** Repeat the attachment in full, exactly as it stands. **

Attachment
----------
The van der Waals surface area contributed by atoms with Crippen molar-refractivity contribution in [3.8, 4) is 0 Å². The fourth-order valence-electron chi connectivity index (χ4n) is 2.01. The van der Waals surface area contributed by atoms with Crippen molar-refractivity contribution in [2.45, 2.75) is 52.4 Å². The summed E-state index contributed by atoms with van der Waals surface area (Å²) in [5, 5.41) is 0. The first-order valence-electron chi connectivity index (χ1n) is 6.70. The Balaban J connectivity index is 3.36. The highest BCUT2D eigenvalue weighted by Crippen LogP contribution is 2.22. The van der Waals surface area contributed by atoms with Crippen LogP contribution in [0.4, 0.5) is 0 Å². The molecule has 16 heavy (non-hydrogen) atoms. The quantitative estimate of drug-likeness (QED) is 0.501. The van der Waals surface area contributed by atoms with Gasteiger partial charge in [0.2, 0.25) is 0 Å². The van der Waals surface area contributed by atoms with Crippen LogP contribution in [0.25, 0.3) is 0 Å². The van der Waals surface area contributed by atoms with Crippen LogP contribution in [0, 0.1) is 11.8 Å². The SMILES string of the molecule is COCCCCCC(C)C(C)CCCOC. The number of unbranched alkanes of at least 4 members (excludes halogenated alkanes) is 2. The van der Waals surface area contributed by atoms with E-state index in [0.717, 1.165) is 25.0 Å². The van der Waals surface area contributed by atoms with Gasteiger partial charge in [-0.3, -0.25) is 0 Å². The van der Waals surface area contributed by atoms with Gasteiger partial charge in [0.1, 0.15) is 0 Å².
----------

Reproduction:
The van der Waals surface area contributed by atoms with Crippen molar-refractivity contribution in [3.8, 4) is 0 Å². The fourth-order valence-electron chi connectivity index (χ4n) is 2.01. The van der Waals surface area contributed by atoms with Crippen molar-refractivity contribution in [2.45, 2.75) is 52.4 Å². The summed E-state index contributed by atoms with van der Waals surface area (Å²) in [5, 5.41) is 0. The first-order valence-electron chi connectivity index (χ1n) is 6.70. The Balaban J connectivity index is 3.36. The highest BCUT2D eigenvalue weighted by Crippen LogP contribution is 2.22. The van der Waals surface area contributed by atoms with Crippen LogP contribution in [0.4, 0.5) is 0 Å². The molecule has 16 heavy (non-hydrogen) atoms. The quantitative estimate of drug-likeness (QED) is 0.501. The van der Waals surface area contributed by atoms with Gasteiger partial charge in [0.2, 0.25) is 0 Å². The van der Waals surface area contributed by atoms with Crippen LogP contribution in [0.25, 0.3) is 0 Å². The van der Waals surface area contributed by atoms with Crippen LogP contribution in [0, 0.1) is 11.8 Å². The SMILES string of the molecule is COCCCCCC(C)C(C)CCCOC. The number of unbranched alkanes of at least 4 members (excludes halogenated alkanes) is 2. The van der Waals surface area contributed by atoms with E-state index in [0.717, 1.165) is 25.0 Å². The van der Waals surface area contributed by atoms with Gasteiger partial charge in [-0.3, -0.25) is 0 Å². The van der Waals surface area contributed by atoms with Gasteiger partial charge in [0.1, 0.15) is 0 Å².